I Must Have Joined the Junior Campers!

Still without any rumor of luggage, I got up and dressed in my new clothes and had a revelation. Although Steve Jobs was famous for his reality distortion field, designers and clothing vendors have a similarly effective field. Basically, you look through the store and reorient your expectations. You step into the dressing room, try the clothes on and think, “hey, that’s not bad!”

The next day, the effect has worn off and you come down from the squishy bender only to realize that “wow, that’s really not bad – that’s awful!”

After a last morning of conference I checked out of my hotel and met S, who now has her luggage, for lunch.

A moment here while I comment on the hotel. I stayed at the Room-Mate Isabella, formerly the Albergotto. Over many visits to Florence I have never before found a hotel to which I had any desire to return. People have asked me where to stay, and I have shrugged my shoulders and said, “good luck. I don’t know. Florence hotels are overpriced and undergood.” I can now recommend this hotel. It was clean, updated, bug-free (important!), central, and the staff was courteous. Now that they’ve changed their name I don’t know what will happen to rates, but I’ll be sure to check them out in the future.

Another hotel comment. Many European hotels have the light switch outside the bathroom. Why? If I’m using the facilities the last thing I want is somebody uninvolved in the activities turning off the light and casting me into darkness! Who would put the light switch outside the room?!?!

Ok – back to lunch. We tried to go to a recommended sandwich shop in Mercato Centrale, but the line was crazy. Another restaurant also had a grotesque line, so we settled for a third restaurant near the market. I had tagliatelle with cacio (cheese) pepe (pepper) and pancetta (pancetta). It was tasty, but I would have liked more pepper.

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We lingered over lunch, chatting idly. I then guided S (and her husband) to the Uffizzi. And with that my time in Florence drew to its final close as I hopped the train to Bologna.

In Bologna I started my time trapped in the vortex of luggage (I had to notify the airport of my location should it ever arrive). This took longer than it should, but I was eventually out and shopping the Bolognese markets, scouting out cheese and other necessities for when I start hoarding such things.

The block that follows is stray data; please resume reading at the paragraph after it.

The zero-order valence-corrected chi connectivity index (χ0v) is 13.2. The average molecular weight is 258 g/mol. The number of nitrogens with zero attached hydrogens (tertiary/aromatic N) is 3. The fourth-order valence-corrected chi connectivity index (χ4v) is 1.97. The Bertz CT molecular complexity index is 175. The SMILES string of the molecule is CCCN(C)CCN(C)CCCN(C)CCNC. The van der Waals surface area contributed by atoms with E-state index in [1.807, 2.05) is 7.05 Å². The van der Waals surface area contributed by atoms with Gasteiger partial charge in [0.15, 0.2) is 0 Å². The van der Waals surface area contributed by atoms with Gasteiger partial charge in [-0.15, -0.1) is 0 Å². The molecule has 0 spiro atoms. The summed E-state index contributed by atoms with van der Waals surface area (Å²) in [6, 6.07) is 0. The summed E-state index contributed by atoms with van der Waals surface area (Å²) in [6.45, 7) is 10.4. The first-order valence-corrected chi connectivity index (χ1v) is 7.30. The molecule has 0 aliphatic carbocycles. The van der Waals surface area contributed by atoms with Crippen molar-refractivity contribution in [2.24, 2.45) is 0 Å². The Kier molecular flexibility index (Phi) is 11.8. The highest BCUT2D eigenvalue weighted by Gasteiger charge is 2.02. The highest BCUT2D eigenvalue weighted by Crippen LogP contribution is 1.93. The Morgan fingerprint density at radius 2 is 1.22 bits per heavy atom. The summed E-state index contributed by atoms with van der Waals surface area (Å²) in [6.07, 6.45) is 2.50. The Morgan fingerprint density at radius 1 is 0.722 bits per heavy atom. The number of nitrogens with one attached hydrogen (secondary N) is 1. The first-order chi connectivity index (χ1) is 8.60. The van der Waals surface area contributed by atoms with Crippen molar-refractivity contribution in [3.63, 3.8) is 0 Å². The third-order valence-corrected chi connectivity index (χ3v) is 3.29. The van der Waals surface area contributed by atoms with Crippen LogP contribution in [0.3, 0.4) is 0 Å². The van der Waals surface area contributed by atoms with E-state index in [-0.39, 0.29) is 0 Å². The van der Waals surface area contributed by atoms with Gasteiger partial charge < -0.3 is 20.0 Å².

I had a few recommendations for dinner. The first was uninspiring when I looked at the menu, so instead I went to a second choice. This was highly recommended by a friend, but my current disheveled appearance left me reluctant. Still, the staff at Battibecco were utterly gracious and the meal was flawless.

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One confession here: I don’t think of seafood when I think of Bologna, but that is the specialty at this restaurant, and I’m very happy with my choices. I started with roasted sea scallops, with lardo and crushed pistachios. Those who know me know I rarely have eaten scallops, but because D spoke of them so highly, I had to try these. They were sublime. The flavor of the scallop was so gentle and subtle, the lardo was a perfect match (I have heard of bacon being used in a similar manner, but I think it would overpower the dish).

Next I had homemade rigatoni with cannocchie. This was at the recommendation of the waiter. I have not previously been familiar with cannocchie, and the waiter said, “like a shrimp, but brown.” I wondered if they were perhaps crayfish? Nope. They are much more unusual. Yup theyre ugly and almost primeval. And tasty – much meatier flavor than shrimp (which I don’t particularly like). This dish continues my ongoing education about seafood and pasta. It was superb.

Dessert was hot hazelnut fondant and chocolate sorbet. The hazelnut fondant was like a molten chocolate cake, with hazelnuts instead of chocolate. I have to figure out how to make this. It was THAT good.

A glass of grappa and I was done for the evening. What a meal! Thank you, D, for the recommendation.

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